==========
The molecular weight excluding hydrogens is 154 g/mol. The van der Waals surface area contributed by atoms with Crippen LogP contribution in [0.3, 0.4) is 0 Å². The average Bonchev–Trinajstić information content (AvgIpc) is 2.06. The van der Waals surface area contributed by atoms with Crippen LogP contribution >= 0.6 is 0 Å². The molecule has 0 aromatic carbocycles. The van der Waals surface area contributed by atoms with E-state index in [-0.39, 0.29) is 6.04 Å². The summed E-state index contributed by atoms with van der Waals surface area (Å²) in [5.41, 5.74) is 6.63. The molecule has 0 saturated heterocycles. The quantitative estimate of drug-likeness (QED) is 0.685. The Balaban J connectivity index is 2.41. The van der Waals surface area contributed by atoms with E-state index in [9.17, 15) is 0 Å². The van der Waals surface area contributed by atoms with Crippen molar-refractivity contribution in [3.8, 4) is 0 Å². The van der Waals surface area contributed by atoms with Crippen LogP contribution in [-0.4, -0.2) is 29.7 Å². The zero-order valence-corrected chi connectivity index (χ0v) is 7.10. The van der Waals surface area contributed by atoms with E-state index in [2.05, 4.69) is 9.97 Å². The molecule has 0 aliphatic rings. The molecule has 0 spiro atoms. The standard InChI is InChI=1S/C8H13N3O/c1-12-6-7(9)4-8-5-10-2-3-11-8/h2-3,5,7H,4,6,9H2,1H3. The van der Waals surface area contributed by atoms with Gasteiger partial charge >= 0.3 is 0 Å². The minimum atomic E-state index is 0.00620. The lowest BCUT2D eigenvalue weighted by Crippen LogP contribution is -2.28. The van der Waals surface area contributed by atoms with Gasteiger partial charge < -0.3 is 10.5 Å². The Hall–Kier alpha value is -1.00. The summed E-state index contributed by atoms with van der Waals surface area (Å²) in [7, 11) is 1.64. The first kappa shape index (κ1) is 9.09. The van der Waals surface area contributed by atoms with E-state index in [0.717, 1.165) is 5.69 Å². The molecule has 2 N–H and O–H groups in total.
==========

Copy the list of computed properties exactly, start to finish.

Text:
The molecular weight excluding hydrogens is 154 g/mol. The van der Waals surface area contributed by atoms with Crippen LogP contribution in [0.3, 0.4) is 0 Å². The average Bonchev–Trinajstić information content (AvgIpc) is 2.06. The van der Waals surface area contributed by atoms with Crippen LogP contribution >= 0.6 is 0 Å². The molecule has 0 aromatic carbocycles. The van der Waals surface area contributed by atoms with E-state index in [-0.39, 0.29) is 6.04 Å². The summed E-state index contributed by atoms with van der Waals surface area (Å²) in [5.41, 5.74) is 6.63. The molecule has 0 saturated heterocycles. The quantitative estimate of drug-likeness (QED) is 0.685. The Balaban J connectivity index is 2.41. The van der Waals surface area contributed by atoms with E-state index in [9.17, 15) is 0 Å². The van der Waals surface area contributed by atoms with Crippen molar-refractivity contribution in [3.8, 4) is 0 Å². The van der Waals surface area contributed by atoms with Crippen LogP contribution in [-0.4, -0.2) is 29.7 Å². The zero-order valence-corrected chi connectivity index (χ0v) is 7.10. The van der Waals surface area contributed by atoms with E-state index in [2.05, 4.69) is 9.97 Å². The molecule has 0 aliphatic rings. The molecule has 0 spiro atoms. The standard InChI is InChI=1S/C8H13N3O/c1-12-6-7(9)4-8-5-10-2-3-11-8/h2-3,5,7H,4,6,9H2,1H3. The van der Waals surface area contributed by atoms with Gasteiger partial charge >= 0.3 is 0 Å². The minimum atomic E-state index is 0.00620. The lowest BCUT2D eigenvalue weighted by Crippen LogP contribution is -2.28. The van der Waals surface area contributed by atoms with Gasteiger partial charge < -0.3 is 10.5 Å². The Hall–Kier alpha value is -1.00. The summed E-state index contributed by atoms with van der Waals surface area (Å²) in [7, 11) is 1.64. The first kappa shape index (κ1) is 9.09. The van der Waals surface area contributed by atoms with E-state index in [0.717, 1.165) is 5.69 Å². The molecule has 2 N–H and O–H groups in total.